Sunday, July 12, 2015

Current Conditions

What's happening, and what is forecast for this week.

As we head into the work week of July 13...

South Florida is under "Extreme Drought" Status.

Since the first of the year Miami has seen just over 16" of rain. The average is 27.68", that's deficit of almost 12 inches.  For comparison, last year at this time we had accumulated 32.86"

For Ft. Lauderdale, since January 1st your rainfall has been just over 15 inches. What's typical is 30.05". You're almost 15" on the dry side. Last year at this time you were standing at 33.81".

We need to conserve water, there's just not enough to go around.

Key West is faring the best with just over 3/4" deficit since the start of the year.

Its also been very hot in Key West. You are tied for fourth place for the hottest July start since records began for you in 1872.  Check out this info provided by the Key West NWS office.

But things may change this week.
We've been dominated by a huge dome of high pressure, that extends from Louisiana and the Gulf, east through much of the Northern Atlantic (you can see the "H" on the map representing the high that goes all the way east into the open waters of the Atlantic).

There is also an "L" for low pressure off shore the Mid Atlantic states... we'll talk about that further down.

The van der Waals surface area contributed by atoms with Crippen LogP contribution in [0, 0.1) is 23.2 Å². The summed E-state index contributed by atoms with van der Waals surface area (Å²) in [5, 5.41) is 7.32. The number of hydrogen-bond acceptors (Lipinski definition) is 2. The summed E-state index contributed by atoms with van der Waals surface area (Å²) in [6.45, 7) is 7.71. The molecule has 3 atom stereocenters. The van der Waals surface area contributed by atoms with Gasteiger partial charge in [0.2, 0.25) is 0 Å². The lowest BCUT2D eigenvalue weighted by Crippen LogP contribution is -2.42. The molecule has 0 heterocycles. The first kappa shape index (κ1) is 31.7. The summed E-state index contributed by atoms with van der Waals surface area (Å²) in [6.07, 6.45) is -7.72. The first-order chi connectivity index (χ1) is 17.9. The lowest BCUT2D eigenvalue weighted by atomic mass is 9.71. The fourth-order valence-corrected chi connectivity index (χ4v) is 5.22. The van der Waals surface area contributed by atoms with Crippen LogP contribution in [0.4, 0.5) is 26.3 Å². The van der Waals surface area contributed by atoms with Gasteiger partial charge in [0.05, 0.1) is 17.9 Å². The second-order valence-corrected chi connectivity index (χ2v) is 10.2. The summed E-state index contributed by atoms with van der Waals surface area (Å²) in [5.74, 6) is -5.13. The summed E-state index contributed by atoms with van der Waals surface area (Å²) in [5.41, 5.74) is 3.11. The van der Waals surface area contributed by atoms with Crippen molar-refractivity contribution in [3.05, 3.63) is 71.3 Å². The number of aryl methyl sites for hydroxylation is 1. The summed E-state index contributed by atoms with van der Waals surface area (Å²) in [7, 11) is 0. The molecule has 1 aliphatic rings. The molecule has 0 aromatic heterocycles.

This high has provided the East Coast with a few showers, but driving all the heavy rain into Naples and SW Florida.

The long range models suggest the high may weaken and move east this week. This could open the door for much needed rain. The model graphic shown here suggests that we may see a better chance for rain starting on Tuesday (some models even hint by Monday) and sticking around through the end of the week.

In the Tropics:
While the Atlantic basin has been quiet, you can't say the same for the Pacific. As of Sunday afternoon there were 5 systems, and possibly a 6th getting ready for development. (Image courtesy of the weather channel). This is due to some very warm waters. We are in an "El Nino" year, which heats up the Pacific waters adding fuel for tropical development. As a matter of fact, experts say that by July this present event will tie the "El Ninos" of 1982 and 1997 as the hottest on record with an almost 7F degree jump over normal temps.

At the same time, we get to see less activity during "EL Ninos", but that may change this week.  There is an area in the Western Atlantic that NHC would like to investigate further.

This is what NHC is saying about it:
A non-tropical low pressure system located about 115 miles east of
Cape Hatteras, North Carolina, is producing disorganized cloudiness
and showers. Environmental conditions are expected to only be
marginally conducive for the development of a subtropical or
tropical cyclone during the next day or so while the low accelerates
northeastward away from the United States.
* Formation chance through 48 hours...low...20 percent
* Formation chance through 5 days...low...20 percent

This feature  will not impact South Florida, although a weak wave or disturbance could be beneficial in helping to end our drought.

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